ELMONT, N.Y. -- One year later, Kent Desormeaux still has no regrets.
With the world anticipating Thoroughbred racing's first Triple Crown winner in 30 years, Desormeaux pulled up the undefeated Kentucky Derby and Preakness winner Big Brown with a quarter-mile remaining in last year's Belmont Stakes and simply galloped the 1-5 favorite to the wire. Obviously, something went amiss with Big Brown, but to this day no one is really certain exactly what.
What Desormeaux is certain of, however, is that he did the right thing.
"I slept like a baby that night," Desormeaux, the 39-year-old Hall of Famer, said Saturday. "I think what I did had a lot to do with the horse's future success. Obviously, there was the opinion it could have been done differently, but hindsight is 20-20. The situation I was in, I thought I needed to do what I did and I haven't had any remorse."
The Belmont proved to be the only loss in Big Brown's career. After the Triple Crown series, Big Brown won the Haskell Invitational on dirt and the Monmouth Stakes on turf before a significant hoof injury prevented him from running in the Breeders' Cup Classic and hastened his retirement.
Desormeaux reflected on last year's Belmont on the same morning that he got acquainted with Summer Bird, his mount for this year's 141st Belmont, to be run next Saturday at Belmont Park. On Saturday morning, Desormeaux guided Summer Bird through a five-furlong workout in 1:01.67, according to Daily Racing Form, getting his final quarter in 24.11 seconds.
"I thought he handled the track fantastically, it was an energetic work," Desormeaux said of Summer Bird. "I was thrilled to have him come off the track with more energy than he went out there with. He's fit and ready, and he's a healthy and happy horse."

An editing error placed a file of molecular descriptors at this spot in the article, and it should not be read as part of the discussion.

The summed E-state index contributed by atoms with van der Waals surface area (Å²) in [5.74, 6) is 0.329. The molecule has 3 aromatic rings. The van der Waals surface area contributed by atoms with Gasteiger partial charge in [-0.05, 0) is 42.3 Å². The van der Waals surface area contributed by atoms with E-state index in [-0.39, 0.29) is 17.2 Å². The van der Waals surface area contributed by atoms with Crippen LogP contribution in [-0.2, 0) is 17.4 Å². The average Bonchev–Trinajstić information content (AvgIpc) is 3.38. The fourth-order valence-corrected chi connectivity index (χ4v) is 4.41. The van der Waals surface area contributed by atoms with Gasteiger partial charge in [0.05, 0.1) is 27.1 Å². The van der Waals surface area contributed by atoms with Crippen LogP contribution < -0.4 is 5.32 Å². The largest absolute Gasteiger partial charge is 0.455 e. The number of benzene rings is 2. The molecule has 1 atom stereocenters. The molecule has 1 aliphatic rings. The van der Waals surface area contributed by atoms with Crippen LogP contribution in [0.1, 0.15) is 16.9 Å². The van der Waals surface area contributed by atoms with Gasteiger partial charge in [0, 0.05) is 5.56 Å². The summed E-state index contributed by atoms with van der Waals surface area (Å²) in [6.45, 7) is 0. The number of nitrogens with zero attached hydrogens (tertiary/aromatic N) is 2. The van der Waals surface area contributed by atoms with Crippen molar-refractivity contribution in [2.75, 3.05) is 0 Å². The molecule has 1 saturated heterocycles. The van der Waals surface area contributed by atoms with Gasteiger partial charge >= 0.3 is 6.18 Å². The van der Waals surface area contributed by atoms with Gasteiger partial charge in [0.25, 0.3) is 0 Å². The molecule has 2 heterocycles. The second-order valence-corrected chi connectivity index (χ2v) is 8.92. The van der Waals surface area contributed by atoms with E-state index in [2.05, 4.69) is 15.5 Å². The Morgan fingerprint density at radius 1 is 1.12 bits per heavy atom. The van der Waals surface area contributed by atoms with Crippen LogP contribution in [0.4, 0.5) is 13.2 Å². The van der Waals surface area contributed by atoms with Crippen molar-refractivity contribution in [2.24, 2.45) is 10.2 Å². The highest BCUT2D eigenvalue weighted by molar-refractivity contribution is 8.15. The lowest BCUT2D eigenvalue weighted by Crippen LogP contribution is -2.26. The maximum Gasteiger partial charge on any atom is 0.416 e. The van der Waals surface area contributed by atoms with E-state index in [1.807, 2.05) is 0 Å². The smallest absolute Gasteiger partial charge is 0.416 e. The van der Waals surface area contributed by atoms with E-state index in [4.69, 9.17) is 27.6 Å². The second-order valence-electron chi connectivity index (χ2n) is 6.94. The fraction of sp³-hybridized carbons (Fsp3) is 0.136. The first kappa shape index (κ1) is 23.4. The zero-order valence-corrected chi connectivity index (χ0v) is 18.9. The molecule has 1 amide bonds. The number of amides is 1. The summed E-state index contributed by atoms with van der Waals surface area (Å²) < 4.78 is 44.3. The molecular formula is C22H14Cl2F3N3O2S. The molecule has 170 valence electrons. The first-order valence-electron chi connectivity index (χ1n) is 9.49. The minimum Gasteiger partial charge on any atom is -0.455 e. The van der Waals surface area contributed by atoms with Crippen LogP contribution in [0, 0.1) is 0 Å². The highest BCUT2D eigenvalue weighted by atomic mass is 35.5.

Looking back to last year, Desormeaux said it was quickly evident the Big Brown he rode in the Belmont was not the happy, healthy horse he had ridden to dominant victories in the Kentucky Derby and Preakness. Desormeaux said that in the Belmont every time he asked Big Brown to go faster, the horse would slow down.
"To me, he was telling me he was stressed out about something," Desormeaux said. "My horsemanship senses told me something was really bothering him. I was going to pull him up and stop him, but during the millisecond I started to stop him I said, he's not broke down, I don't want the public to think he's broke down. I stopped him and I allowed him to gallop through the wire and then turned him around as a normal horse might have."
Desormeaux went on to say that the 1998 Belmont, in which he missed winning the Triple Crown aboard Real Quiet by a nose, haunts him more than last year's Belmont.
"I'd like to do that again," Desormeaux said. "But I'm going to tell you the same thing: I slept well that night, too. ... I'm just thrilled to try and chalk up a Belmont; it is one that has eluded me. I haven't checked that off yet. My career is void of that."
Desormeaux, who is 0 for 6 in the Belmont, will be riding Summer Bird for trainer Tim Ice, who worked as an assistant trainer to Kent's brother Keith for five years.
"For me, this is a house horse," Desormeaux said. "Tim worked shoulder-to-shoulder with my brother, and I am thrilled to have the mount for him."
Ice was thrilled with the way Summer Bird worked Saturday compared with the colt's seven-furlong move in 1:26.40 on May 24. Ice did not think his horse handled the track that day.
"A hundred-percent better," said Ice, who has equipped Summer Bird with toe grabs behind. "He looked a lot better coming down the lane, getting a hold of the track. [He] finished the last quarter a lot stronger, just galloped out very strong; overall, he looks super. I thought it was a good work."
Zito pair put in final Belmont works
Shortly after Summer Bird finished his move, the Nick Zito-trained duo of Brave Victory and Miner's Escape got their final breezes in. The pair went four furlongs together in 48.55 seconds.
Last week, Miner's Escape worked on the inside of Brave Victory. Saturday, Miner's Escape was on the outside under Eddie Cruz and appeared to work better. Rajiv Maragh worked Brave Victory.
"I don't think you can plan on anything so dramatic or try to do something so differently to make yourself feel like you're going to win the Belmont Stakes," said Zito, who won last year's Belmont Stakes with 38-1 shot Da' Tara. "It's the horses that win the Belmont Stakes. I'm just there to hang out with them."